|Open||2004 (Line K)|
|Operator||Metro de Medellín|
|Line length||2,072 m (6,798 ft) (Line K)|
|Operating speed||10 miles per hour (16 km/h)|
|Notes||elevation: 399 m (1,309 ft)|
Electric motor powering cable bullwheel
Metrocable is a gondola lift system implemented by the City Council of Medellín, Colombia, with the purpose of providing a complementary transportation service to that of Medellín's Metro. It was designed to reach some of the city's informal settlements on the steep hills that mark its topography. It is largely considered to be the first urban cable propelled transit system in South America. There were plans in the city for some decades before its inception for some form of transportation that took account of the difficult topography of the region. These ideas date back to the use of cable-car technology for exporting coffee starting in the 1930s between the city of Manizales, to the south of Medellín, and the Cauca River 2,000 metres (6,600 ft) below. In its modern incarnation, it was the result of a joint effort between the city's elected mayor, Sergio Fajardo, and the Metro Company. For some, the initial conception of this system was indirectly inspired by the Caracas Aerial Tramway (also known as the Mount Avila Gondola) which was designed primarily to carry passengers to a luxury hotel in the 1950s.
Line K of the Metrocable connecting the Medellín River valley to the steep hills in Comunas (districts) 1 and 2, was the first system in the world dedicated to public transport, with a fixed service schedule. Since starting operations in 2004, it carries 30,000 people daily and is operationally integrated into the rest of Medellín's mass transit system, which includes the overground Metro, bus rapid transit system (BRT) and a tramway line (opened in 2016).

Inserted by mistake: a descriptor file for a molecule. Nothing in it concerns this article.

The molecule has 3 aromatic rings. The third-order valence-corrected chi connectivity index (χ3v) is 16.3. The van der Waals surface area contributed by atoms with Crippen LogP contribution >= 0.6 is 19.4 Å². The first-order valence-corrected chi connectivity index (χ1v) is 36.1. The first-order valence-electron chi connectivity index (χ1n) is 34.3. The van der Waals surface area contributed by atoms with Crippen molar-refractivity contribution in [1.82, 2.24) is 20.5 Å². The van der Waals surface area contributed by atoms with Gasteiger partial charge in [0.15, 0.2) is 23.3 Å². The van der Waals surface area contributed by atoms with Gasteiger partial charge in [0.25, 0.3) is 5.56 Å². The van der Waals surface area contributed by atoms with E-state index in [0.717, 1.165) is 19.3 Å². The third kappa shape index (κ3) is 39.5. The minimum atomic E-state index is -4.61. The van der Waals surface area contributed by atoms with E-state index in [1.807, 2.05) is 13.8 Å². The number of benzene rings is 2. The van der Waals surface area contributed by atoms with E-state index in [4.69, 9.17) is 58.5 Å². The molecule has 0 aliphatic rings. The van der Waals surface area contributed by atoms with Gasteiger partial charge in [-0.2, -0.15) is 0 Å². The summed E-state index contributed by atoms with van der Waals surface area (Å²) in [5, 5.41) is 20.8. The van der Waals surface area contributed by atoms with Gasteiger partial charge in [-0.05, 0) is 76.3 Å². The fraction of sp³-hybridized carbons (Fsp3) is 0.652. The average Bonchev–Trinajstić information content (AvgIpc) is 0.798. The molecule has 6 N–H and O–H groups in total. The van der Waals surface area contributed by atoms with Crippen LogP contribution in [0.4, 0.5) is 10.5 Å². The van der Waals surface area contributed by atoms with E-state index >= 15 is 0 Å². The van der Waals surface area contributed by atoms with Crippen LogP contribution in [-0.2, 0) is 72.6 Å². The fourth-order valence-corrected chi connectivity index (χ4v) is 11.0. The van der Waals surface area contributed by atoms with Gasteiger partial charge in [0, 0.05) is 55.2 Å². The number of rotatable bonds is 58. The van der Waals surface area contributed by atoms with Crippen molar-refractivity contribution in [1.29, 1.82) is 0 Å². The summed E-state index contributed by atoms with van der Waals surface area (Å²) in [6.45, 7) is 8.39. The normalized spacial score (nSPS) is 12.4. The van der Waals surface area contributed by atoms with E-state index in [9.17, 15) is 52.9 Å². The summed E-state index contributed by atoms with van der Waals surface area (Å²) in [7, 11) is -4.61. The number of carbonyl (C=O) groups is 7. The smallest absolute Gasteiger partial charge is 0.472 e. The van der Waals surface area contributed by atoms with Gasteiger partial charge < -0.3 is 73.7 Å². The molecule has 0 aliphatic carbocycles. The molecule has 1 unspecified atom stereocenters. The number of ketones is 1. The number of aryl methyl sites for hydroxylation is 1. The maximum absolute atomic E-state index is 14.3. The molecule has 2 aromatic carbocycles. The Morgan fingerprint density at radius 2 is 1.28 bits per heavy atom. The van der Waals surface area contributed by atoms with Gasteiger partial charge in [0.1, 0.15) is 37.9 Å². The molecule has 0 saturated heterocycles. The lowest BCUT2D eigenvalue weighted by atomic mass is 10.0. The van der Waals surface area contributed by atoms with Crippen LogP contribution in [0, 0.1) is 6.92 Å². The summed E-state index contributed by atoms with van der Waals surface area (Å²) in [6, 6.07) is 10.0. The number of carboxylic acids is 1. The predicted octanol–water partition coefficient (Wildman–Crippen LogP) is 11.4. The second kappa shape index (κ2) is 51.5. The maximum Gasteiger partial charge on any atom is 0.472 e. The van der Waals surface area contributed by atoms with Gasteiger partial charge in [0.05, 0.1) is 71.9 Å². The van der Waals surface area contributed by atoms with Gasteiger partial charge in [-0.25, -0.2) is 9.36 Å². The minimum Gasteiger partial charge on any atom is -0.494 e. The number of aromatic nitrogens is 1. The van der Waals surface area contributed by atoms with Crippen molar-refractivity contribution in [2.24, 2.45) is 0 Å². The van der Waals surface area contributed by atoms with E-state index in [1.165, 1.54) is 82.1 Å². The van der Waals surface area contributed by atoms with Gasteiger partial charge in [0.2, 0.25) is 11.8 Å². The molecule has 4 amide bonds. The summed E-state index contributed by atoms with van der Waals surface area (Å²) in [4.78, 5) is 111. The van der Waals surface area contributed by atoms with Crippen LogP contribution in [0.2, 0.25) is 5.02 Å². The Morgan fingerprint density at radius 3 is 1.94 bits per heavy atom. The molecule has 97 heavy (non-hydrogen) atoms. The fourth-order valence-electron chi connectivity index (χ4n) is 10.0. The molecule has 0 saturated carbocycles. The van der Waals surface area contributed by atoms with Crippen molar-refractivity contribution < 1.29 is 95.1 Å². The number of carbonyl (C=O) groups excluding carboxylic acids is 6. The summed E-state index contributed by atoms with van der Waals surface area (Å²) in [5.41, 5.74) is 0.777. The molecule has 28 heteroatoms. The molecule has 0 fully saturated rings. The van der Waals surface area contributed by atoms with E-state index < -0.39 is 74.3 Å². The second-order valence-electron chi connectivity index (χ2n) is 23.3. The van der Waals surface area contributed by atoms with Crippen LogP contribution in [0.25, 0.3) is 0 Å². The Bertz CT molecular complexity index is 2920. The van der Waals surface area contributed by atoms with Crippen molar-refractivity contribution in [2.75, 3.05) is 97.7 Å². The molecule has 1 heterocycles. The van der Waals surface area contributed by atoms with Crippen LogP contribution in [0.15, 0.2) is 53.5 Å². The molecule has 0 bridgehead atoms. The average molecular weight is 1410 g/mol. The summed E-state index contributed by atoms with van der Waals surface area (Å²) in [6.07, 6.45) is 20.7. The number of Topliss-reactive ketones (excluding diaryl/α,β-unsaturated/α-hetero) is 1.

As of 2018, the Medellín Metrocable system contained four lines, namely Line H, Line K, Line J, and Line L (Cable Arvi). Line M is under construction and due to open in 2019. Overall, the system has been received with enthusiasm by the locals, who are mainly low-income users and are prepared to queue for up to 45 minutes at peak times to use it. There is a rapidly growing number of similar systems in cities in Latin America (Metrocable (Caracas), Mi Teleférico (La Paz), Manizales, Cali, TransMiCable (Bogotá), Mexicable near Mexico City, among others) and elsewhere.
Medellín is located in the Aburrá Valley and is surrounded by hills. Many of those hills are home to underdeveloped barrios (asentamientos informales), which due to their location cannot be reached by Medellín's biggest mass transportation system Metro. Many of these barrios are in fact located in very steep grounds to the extent that not even a regular bus system could be either useful or commercially profitable. Before the implementation of the Metrocable Line K, residents of the Santo Domingo Savio barrio spent upwards of 21⁄2 hours commuting to work each way.
The Metrocable system is a branch of Medellín's metro and it is managed by the corporation Metro of Medellín. The system uses Monocable Detachable Gondola technology which consists of cable cars connected to a fixed cable through means of a detachable grip. The haulage cable is pulled by large wheels allowing the cabins to move at an average speed of 10 miles per hour (16 km/h).
The system was built by the French company Poma.